As the trial progressed suspicions burgeoned that this was a tale not of one corpse but of many. Fanny Pigburn, a middle-aged washerwoman from Shoreditch, was named as a further victim of Bishop and Williams, though the charges were dropped for lack of evidence. A “large small” victim, a black vagrant, a small verminous child, and other assorted bodies had become subjects of speculation, together with the notion that the burkers had cooked or boiled their victims. In this London winter of wild imaginings arose the possibility that the soup at Shadwell workhouse contained human remains. In response to the public furor, the Anatomy Act was passed in the summer of 1832, making legally available to surgeons the bodies of workhouse paupers unclaimed by their family or friends. However, little changed as demand continued to exceed supply.
After the trial was over, the Duke of Sussex, younger brother of the King, and a keen amateur of scientific matters, who had watched the sentencing through his telescope, joined the judges and the lord mayor of London for a self-congratulatory dinner. The duke told them that trials such as these made him proud of England, “which had the most perfect, intelligent and humane system.” On the contrary, the story of the Italian boy, told with exceptional skill, humor, and sympathy by Sarah Wise, reveals just how inadequate the nation’s administration actually was. The trial left disconcerting mysteries, a sense of still-to-be-discovered iniquities and horrors, much as the reconstruction of the city over the next decade exposed an unimagined network of passages and catacombs, booty rooms and manholes, Smithfield cattle-killing chambers, an entire world of hidden cruelty and violence under the city streets.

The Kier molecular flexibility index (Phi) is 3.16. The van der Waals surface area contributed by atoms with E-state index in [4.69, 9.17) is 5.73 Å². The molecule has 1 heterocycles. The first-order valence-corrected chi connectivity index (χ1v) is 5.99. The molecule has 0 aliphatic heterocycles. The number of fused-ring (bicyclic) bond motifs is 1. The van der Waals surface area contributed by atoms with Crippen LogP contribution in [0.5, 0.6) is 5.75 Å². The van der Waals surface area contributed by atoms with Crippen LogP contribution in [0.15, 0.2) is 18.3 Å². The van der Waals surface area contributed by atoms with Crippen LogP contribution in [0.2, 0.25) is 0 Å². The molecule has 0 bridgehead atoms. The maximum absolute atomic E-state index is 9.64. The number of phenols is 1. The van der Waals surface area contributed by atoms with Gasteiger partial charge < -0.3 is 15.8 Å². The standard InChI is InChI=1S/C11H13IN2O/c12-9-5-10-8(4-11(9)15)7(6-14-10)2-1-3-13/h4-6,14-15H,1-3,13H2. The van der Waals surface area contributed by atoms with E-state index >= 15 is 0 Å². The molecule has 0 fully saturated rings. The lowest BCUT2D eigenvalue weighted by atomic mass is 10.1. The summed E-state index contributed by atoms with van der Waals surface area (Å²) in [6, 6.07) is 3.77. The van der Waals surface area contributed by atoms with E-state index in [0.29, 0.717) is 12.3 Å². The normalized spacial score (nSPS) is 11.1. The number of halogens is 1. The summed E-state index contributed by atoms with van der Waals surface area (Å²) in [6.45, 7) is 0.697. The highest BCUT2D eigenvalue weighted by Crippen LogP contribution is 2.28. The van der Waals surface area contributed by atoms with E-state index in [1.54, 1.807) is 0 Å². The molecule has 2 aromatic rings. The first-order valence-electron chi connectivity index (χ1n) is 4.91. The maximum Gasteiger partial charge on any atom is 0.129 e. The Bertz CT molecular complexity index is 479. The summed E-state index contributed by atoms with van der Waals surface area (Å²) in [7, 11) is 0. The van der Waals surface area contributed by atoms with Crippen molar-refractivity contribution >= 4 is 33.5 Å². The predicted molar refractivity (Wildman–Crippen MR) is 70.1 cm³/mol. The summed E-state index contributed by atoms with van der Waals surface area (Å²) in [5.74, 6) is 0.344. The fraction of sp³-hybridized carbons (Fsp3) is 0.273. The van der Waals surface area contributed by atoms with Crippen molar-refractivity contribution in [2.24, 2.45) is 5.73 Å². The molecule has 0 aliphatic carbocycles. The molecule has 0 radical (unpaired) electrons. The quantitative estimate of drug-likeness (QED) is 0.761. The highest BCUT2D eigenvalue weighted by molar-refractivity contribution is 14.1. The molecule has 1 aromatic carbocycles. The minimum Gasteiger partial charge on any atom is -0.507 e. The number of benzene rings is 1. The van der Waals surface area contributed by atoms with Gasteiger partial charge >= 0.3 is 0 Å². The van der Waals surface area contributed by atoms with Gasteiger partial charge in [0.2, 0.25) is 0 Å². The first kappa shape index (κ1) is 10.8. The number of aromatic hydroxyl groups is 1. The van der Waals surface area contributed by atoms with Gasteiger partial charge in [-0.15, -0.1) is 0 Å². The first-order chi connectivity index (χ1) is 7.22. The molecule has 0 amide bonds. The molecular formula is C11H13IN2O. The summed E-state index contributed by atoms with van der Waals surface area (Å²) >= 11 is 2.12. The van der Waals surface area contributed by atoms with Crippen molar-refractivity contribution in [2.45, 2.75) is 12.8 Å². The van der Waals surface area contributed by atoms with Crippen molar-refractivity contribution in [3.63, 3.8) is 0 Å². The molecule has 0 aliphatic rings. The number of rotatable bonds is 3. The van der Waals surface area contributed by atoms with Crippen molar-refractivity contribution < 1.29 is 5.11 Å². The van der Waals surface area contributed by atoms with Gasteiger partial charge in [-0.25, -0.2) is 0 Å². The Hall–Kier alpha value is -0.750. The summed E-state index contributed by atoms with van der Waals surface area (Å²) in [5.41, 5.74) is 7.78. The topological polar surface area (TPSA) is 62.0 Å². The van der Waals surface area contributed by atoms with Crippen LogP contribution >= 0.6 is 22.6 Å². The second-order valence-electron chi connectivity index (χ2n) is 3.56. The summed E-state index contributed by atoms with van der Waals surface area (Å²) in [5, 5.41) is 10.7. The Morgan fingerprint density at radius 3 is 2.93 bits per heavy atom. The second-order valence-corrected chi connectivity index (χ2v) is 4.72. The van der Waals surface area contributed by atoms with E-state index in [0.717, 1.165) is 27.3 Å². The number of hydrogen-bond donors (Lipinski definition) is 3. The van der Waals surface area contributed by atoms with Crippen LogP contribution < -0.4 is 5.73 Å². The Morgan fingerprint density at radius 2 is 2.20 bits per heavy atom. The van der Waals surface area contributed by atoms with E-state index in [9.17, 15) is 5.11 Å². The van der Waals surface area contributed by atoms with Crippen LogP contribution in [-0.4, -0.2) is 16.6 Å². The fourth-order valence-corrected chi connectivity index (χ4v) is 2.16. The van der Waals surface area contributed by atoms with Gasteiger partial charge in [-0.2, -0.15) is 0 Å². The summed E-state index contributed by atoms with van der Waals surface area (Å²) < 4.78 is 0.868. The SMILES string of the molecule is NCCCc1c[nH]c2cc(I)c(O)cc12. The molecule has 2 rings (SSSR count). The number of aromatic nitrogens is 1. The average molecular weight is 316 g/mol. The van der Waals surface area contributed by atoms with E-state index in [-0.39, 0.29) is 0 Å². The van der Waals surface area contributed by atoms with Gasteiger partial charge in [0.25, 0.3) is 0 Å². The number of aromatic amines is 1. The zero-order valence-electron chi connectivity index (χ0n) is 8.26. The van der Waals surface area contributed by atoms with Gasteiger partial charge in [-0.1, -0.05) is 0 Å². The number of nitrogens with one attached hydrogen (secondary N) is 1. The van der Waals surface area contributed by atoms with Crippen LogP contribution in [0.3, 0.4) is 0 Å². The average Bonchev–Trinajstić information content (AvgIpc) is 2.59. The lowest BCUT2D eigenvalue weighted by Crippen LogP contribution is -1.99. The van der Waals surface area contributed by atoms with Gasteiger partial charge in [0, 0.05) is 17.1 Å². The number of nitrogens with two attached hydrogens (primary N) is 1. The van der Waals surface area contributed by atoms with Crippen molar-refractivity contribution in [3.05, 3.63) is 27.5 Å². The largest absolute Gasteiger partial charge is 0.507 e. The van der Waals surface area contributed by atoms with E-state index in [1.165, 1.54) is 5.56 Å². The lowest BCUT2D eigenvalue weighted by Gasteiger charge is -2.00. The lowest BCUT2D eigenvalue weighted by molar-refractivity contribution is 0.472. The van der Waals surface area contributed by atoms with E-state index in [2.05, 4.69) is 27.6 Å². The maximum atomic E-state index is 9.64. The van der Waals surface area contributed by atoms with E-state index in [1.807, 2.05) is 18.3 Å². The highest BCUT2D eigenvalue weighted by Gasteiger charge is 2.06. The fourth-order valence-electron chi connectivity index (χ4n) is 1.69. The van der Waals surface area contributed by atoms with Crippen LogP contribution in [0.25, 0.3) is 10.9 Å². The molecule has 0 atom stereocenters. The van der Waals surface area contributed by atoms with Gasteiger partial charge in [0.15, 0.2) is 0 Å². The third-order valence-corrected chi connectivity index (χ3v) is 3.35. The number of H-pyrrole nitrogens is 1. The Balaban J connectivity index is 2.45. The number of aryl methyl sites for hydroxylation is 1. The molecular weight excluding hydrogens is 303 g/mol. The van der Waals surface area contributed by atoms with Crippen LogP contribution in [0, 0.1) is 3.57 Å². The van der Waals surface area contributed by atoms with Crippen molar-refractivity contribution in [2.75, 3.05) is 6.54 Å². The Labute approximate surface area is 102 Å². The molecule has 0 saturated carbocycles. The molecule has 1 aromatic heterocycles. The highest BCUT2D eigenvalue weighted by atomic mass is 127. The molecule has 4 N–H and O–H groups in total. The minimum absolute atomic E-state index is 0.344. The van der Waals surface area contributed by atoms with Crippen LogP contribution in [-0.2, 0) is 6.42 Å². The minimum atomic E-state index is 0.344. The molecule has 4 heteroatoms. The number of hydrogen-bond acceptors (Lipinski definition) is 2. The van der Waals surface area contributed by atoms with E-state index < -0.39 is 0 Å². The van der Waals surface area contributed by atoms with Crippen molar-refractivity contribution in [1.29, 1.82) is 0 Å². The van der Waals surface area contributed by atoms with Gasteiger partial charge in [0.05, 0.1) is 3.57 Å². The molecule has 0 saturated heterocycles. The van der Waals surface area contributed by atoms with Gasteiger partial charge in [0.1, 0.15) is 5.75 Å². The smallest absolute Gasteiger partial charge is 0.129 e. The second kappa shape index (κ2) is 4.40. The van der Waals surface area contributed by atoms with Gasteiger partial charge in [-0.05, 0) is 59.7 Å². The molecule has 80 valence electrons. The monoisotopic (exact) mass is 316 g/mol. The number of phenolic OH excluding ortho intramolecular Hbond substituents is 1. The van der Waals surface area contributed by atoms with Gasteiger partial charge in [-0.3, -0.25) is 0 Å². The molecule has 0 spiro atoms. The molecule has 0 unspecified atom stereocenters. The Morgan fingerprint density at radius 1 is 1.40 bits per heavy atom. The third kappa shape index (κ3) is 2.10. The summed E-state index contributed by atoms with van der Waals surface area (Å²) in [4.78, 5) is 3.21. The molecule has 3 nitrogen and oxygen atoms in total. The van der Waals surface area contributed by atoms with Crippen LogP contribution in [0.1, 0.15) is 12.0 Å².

December 16, 2004